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Eldritch Abomination / Tabletop Games

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  • Betrayal at House on the Hill has, as one of its 'haunt' scenarios, 'The Stars are Right'. Just guess what the survivors are trying to stop and what the traitor is trying to do.
  • The darkness in Bleak World is an unstoppable force that eats planets and turns everything on them into its dark servants. It is locked out of the Milky Way Galaxy for now, but it still manages to get its servants in from time to time so they can get it in.
    • Also whatever The Caretaker of the death beyond death is for ghosts.
    • The Caretaker is actually implied to be the Darkness itself, and is described as being "a massive field of liquid darkness, made of thousands of mouths and eyes". It presides over an Eldritch Location where ghosts go when they die; they feel eternal pain, but can never actually go insane from it.
  • Naturally, Chaosium's Call of Cthulhu game is just full of them. One of the basic stats of PCs, along with the normal STR, DEX, CON, WIS, INT and such, is SAN. That's Sanity. It's arguably the most important single stat unless you want to keep rolling up new characters. And driving the trope home, increasing your Cthulhu Mythos skill directly reduces the extent to which your lost Sanity can be regained. These Are Things Man Was Not Meant to Know indeed.
    • In addition to Cthulhu Mythos beings, several Canon Foreigners originated from this game, including Arwassa, Baoht Z'uqqa-Mogg and groups of lesser Outer Gods.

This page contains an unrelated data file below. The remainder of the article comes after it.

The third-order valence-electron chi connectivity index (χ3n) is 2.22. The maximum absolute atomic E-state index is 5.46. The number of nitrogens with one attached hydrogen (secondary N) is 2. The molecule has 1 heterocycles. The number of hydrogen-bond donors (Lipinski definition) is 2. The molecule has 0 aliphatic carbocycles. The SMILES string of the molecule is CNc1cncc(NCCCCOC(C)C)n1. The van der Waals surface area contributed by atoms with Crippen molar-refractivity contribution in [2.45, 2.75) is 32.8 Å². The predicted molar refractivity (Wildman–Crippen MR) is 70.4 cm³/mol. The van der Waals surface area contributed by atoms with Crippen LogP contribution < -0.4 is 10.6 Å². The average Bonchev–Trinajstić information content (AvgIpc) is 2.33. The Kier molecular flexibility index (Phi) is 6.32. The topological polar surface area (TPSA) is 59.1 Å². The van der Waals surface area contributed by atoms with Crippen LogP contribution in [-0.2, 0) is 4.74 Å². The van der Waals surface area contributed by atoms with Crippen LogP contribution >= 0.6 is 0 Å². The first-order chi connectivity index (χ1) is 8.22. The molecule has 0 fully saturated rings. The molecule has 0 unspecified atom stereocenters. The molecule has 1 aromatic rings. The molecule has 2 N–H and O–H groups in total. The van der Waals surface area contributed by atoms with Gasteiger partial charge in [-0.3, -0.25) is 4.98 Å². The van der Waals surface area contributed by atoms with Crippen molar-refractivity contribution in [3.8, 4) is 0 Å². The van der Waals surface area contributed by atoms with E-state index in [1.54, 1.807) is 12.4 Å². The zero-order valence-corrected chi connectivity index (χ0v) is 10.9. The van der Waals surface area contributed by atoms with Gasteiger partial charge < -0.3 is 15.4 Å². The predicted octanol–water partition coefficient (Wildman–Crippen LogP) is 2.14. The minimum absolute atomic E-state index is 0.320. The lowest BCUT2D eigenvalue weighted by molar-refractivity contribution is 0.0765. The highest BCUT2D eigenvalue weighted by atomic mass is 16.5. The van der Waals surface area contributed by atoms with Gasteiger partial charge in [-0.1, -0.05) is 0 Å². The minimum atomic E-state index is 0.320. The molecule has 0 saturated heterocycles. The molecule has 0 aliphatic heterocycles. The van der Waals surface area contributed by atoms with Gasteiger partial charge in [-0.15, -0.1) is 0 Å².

• There's a board game based on Call of Cthulhu by Fantasy Flight called Arkham Horror which has tokens for hit points, knowledge of other worlds, and (you guessed it) sanity. Every turn, there's a high chance of a gate opening to another universe, and as more gates open, more monsters come flooding through... and as the game progresses, the Doom Count slowly rises. If it gets high enough, the Ancient One (Cthulhu or one of his cousins) appears and the players have to battle it. (Each Eldritch Abomination has special powers — Azathoth's power is "if summoned, the game is over. Azathoth destroys the world.")
      • There are also two more derived games — Mansions of Madness and Eldritch Horror; while the original takes place in Lovecraft Country, the followup games have creepy old houses and the entire world as settings, respectively.
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    • The CCG based on Call of Cthulhu (also by Fantasy Flight) has loads as well, although it's actually possible to see a game played in which they don't appear. Just not likely — sanity is too valuable as an attack vector.
  • CthulhuTech. An RPG set about 80 years in the future after the Mi-go (or rather, Migou) have attacked Earth and the Great Old Ones are stirring. It combines H. P. Lovecraft with Neon Genesis Evangelion (what with the gigantic biological weapons called Engels that pilots mentally sync to and ride in their spines). It also throws Guyver into the mix, with abominable Expies of Guyvers and Zoanoids (you can actually play the former — and the latter, with the advent of later books).
  • Dragon Warriors
  • Pathfinder has inherited many of D&D's aberrations, and also includes a number of actual monsters from the Cthulhu Mythos, but it still has a few unique horrors of its own.
    • Like the Spawn of Rovagug, the monstrous kaiju-sized abominations spawned by the resident God of Oblivion, Rovagug the Rough Beast, in an effort to destroy the world and set him free. Remember the Tarrasque? It's back in Golarion, it's even more unstoppable, to the point its In-Universe appellation is "The Armageddon Engine", and it's just one of the Spawn. The others named consist of:
      • Festering Ulunat, The Unholy First — An immense ten-limbed three-eyed beetle-monster that sprayed gouts of acid, chewed its way through mountains and could absorb spells before returning necrotic energies that drove spell-wielders into insanity.